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Jarding warns about dangers of uranium mining operation Print

By David Persons, This e-mail address is being protected from spam bots, you need JavaScript enabled to view it
Windsor Beacon
February 23, 2008

A proposed uranium mining operation north of Windsor near Nunn could contaminate underground water and expose people, livestock and agriculture to radiation and heavy metal poisoning.

That was the message that a Fort Collins business owner and candidate for State House District 49 conveyed to the Windsor Rotary Club on Thursday.

Lilias Jarding, who also is a member of Coloradoans Against Resource Destruction (CARD), told the Rotarians that the Powertech Uranium Corporation, a Canadian firm, has already drilled test holes in the area of its proposed Centennial Project.

Uranium mining is being proposed for 5,760 acres.

She said the firm just needs to get four permits approved two state permits, a federal EPA permit and a Weld County land use permit. If they are approved, mining can begin this year. If any permit is denied, it will stop the mining effort.

Jarding said that is her hope that the mining will not happen.

She says there are just too many risks with the proposal.

"They have said they want to do in-situ mining," Jarding said.

"In-situ is Latin for 'in place.' What that involves is making a water, oxygen and base mix that is pumped into the uranium soil underground. Then it is pumped out and brought back to the surface where all the heavy metals are extracted.

"The water is then reused over and over."

Jarding said the problem with in-situ mining begins from the outset. Since uranium in the ground is fairly safe, it only becomes dangerous as it is brought to the surface and concentrated. Uranium then begins to emit dangerous levels of radiation as it breaks down into heavy metals in a process that cannot be stopped.

Some of those heavy metals are arsenic, selenium, cadmium and radium. Eventually over time, uranium will turn into lead.

Jarding said another problem with drilling in the ground for uranium is that the drilling can cause water-bearing uranium to leak into other underground water supplies, contaminating them.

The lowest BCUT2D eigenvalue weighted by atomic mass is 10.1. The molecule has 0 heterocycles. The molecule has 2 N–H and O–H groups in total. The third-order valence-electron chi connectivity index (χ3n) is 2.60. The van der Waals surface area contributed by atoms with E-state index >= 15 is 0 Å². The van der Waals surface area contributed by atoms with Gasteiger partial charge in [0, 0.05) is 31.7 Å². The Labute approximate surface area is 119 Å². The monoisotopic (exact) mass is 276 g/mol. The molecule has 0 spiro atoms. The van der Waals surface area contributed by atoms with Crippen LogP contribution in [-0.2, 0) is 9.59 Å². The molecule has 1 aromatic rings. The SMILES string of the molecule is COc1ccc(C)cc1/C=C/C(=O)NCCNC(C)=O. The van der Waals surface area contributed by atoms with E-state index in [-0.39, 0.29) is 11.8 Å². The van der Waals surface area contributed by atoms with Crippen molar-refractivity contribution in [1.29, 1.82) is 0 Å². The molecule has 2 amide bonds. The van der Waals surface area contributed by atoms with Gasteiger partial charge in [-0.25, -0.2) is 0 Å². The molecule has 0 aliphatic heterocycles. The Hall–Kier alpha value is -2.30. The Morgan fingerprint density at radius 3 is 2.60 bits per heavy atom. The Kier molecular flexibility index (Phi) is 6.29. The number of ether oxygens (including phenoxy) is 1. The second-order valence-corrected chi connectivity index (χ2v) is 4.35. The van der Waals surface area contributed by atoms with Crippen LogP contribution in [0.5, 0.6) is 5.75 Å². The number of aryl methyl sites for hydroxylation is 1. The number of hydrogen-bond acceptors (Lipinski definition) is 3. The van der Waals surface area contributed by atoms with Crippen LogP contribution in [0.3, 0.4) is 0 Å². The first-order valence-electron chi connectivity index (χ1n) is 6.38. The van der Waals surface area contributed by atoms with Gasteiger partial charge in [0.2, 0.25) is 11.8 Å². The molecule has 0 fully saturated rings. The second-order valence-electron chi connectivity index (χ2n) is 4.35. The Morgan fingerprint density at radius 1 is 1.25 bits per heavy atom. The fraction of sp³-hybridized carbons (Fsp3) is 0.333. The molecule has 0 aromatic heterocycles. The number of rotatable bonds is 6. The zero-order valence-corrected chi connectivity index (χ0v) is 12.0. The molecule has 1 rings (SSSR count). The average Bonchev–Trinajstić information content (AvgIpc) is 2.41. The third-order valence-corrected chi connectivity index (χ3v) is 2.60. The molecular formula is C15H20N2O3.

Besides their intentions to use in-situ mining, Powertech officials have not made it clear whether they will have an open pit, where uranium is mined at ground level, Jarding said.

She says there are equally as many problems with this type of mining. She said airborne particles could be blown in many directions by winds in Weld County which are some of the highest in the state.

And her concern doesn't stop there.

"This is not just a local issue," Jarding said. "Radiation escapes at every step in exploration, mining, transportation, enrichment, power plants ... and waste disposal."

Jarding said uranium mining threats to people comes in two ways: inhaling and ingestion. She pointed out that there is no safe level of radiation.

Jarding said she hoped Windsor residents and officials will follow in the footsteps of other communities which have already taken a stance against Powertech's proposed Centennial Project. She said Fort Collins, Timnath and Larimer County have already voted to oppose it.

State officials appear to be following suit.

The House Agriculture, Livestock, and Natural Resources Committee passed a bill on Thursday to protect Colorado's environment and waters from uranium mining by an 11-2 vote. The bill was passed on to the House Appropriations Committee and will then go to the full House for the next vote.

HB 1161 would require all uranium mines in Colorado to meet strong environmental and public health protections as a "designated mining operation" and require mining companies to restore the ground water quality of injection or "in-situ" uranium mining projects to the original, pre-mining condition.




        
 

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